by Donald Harington ‧ RELEASE DATE: April 1, 1991
Another novel about Stay More, Arkansas, and the backwoods people who inhabit it. Harington (The Cockroaches of Stay More, etc.) here fictionalizes an actual event--the story of an innocent mountaineer convicted of rape and sentenced to be executed but who is finally saved through the efforts of a woman hired to draw his picture before his execution--into a solid, lyrical work, fast-paced and strongly rendered. Set in the Arkansas of 1914, it's about Nail Chism, a solitary who ""kept a pastureful of sheep,"" an odd duck in a community of odd ducks. Full of backwoods lore, the narrative establishes the dog-eat-dog world of Stay More and its environs, where the men are either too shy to court women, as lust-ridden as dogs, or rotten-clever in the manner of Faulkner's Snopes clan. Judge Sull Jerram, married to Nail's sister Irene, is rotten-clever. When Nail, aggrieved over the Judge's treatment of his sister, refuses to help the local bootleggers and threatens to go to authorities, Jerram rapes a local girl and has Nail arrested and convicted for it. The book then dramatizes the Dickensian conditions in the death hole and the stockade at The Walls, Arkansas's prison. On three separate occasions, Nail is nearly electrocuted, but each time a variety of circumstances (and melodrama) thwarts the final act. Viridis Monday, the artist who creates a furor and finally saves him, is central to the plot. She smuggles long letters to him, visits Stay More in search of evidence and pleads with a hard-hearted governor for his pardon. Her story is interwoven with Nail's before he finally escapes from prison, Judge Jerram is shot, and a new reform-minded governor pardons Nail in time for his marriage to Viridis and an odd but satisfying future-tense postmodern conclusion. A flat-out good read. By its finish, we know not only its characters but an entire subculture, evoked in all its ritual and detail.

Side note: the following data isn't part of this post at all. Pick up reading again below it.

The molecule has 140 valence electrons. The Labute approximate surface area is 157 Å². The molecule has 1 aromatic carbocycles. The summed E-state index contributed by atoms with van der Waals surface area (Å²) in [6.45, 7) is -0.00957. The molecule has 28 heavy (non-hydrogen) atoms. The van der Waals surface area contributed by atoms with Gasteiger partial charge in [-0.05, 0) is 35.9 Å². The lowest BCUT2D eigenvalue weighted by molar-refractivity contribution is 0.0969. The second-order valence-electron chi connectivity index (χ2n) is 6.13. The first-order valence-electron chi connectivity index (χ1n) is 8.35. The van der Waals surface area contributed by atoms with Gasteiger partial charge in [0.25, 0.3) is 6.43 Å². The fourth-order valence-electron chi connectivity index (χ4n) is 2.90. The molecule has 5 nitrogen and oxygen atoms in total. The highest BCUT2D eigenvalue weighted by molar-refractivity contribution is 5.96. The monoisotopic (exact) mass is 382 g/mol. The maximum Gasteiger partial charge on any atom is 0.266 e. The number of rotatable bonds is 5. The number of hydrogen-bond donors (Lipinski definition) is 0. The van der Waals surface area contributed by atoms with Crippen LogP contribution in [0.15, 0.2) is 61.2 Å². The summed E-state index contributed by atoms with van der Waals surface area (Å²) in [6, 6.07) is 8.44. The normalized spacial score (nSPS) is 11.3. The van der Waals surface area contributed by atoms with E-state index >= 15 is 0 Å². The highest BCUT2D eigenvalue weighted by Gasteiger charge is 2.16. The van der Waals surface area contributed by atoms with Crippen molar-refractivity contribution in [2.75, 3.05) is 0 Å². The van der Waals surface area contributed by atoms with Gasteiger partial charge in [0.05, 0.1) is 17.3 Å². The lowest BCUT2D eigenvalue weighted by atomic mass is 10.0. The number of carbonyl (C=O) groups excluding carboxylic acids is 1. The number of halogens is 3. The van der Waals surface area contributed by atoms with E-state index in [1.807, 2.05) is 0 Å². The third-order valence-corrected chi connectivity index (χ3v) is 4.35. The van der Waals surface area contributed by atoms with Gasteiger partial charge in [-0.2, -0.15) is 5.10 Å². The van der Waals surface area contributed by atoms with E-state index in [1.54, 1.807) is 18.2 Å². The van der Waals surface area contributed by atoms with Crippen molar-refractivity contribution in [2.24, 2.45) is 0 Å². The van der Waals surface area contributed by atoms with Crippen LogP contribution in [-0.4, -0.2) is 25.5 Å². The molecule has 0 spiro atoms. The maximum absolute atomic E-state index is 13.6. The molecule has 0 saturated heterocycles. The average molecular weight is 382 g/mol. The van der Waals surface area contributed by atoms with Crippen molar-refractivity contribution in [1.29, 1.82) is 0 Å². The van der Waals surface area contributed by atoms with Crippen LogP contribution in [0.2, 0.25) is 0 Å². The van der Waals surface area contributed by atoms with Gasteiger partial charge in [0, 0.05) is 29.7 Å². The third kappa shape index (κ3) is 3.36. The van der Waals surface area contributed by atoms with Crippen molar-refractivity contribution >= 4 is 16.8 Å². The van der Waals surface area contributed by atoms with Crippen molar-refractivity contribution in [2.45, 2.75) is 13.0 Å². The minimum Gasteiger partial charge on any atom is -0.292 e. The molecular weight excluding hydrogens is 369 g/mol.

Pub Date: April 1, 1991
Page Count: -
Publisher: Harcourt Brace Jovanovich
Review Posted Online: N/A
Kirkus Reviews Issue: March 15, 1991
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